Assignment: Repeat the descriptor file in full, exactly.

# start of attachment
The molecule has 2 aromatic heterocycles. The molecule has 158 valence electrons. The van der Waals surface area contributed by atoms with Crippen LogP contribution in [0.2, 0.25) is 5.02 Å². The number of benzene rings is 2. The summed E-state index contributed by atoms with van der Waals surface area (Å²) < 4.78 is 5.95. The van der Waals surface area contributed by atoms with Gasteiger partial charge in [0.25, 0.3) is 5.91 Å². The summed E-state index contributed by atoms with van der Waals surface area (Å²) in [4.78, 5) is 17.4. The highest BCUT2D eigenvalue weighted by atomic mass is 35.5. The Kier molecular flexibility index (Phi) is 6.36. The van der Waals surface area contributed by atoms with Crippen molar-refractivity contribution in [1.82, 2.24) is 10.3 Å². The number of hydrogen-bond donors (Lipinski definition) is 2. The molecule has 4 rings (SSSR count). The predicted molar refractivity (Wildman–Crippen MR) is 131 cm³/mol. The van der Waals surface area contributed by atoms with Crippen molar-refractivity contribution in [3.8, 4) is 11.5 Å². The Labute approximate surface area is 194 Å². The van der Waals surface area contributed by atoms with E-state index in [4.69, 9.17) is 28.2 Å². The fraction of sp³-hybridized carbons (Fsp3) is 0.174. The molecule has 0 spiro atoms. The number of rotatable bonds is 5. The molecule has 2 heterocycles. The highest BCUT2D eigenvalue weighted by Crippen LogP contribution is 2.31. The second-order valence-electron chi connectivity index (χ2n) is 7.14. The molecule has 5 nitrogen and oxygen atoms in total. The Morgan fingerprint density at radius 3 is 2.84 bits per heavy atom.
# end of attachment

The molecule has 2 aromatic heterocycles. The molecule has 158 valence electrons. The van der Waals surface area contributed by atoms with Crippen LogP contribution in [0.2, 0.25) is 5.02 Å². The number of benzene rings is 2. The summed E-state index contributed by atoms with van der Waals surface area (Å²) < 4.78 is 5.95. The van der Waals surface area contributed by atoms with Gasteiger partial charge in [0.25, 0.3) is 5.91 Å². The summed E-state index contributed by atoms with van der Waals surface area (Å²) in [4.78, 5) is 17.4. The highest BCUT2D eigenvalue weighted by atomic mass is 35.5. The Kier molecular flexibility index (Phi) is 6.36. The van der Waals surface area contributed by atoms with Crippen molar-refractivity contribution in [1.82, 2.24) is 10.3 Å². The number of hydrogen-bond donors (Lipinski definition) is 2. The molecule has 4 rings (SSSR count). The predicted molar refractivity (Wildman–Crippen MR) is 131 cm³/mol. The van der Waals surface area contributed by atoms with Crippen molar-refractivity contribution in [3.8, 4) is 11.5 Å². The Labute approximate surface area is 194 Å². The van der Waals surface area contributed by atoms with E-state index in [4.69, 9.17) is 28.2 Å². The fraction of sp³-hybridized carbons (Fsp3) is 0.174. The molecule has 0 spiro atoms. The number of rotatable bonds is 5. The molecule has 2 heterocycles. The highest BCUT2D eigenvalue weighted by Crippen LogP contribution is 2.31. The second-order valence-electron chi connectivity index (χ2n) is 7.14. The molecule has 5 nitrogen and oxygen atoms in total. The Morgan fingerprint density at radius 3 is 2.84 bits per heavy atom.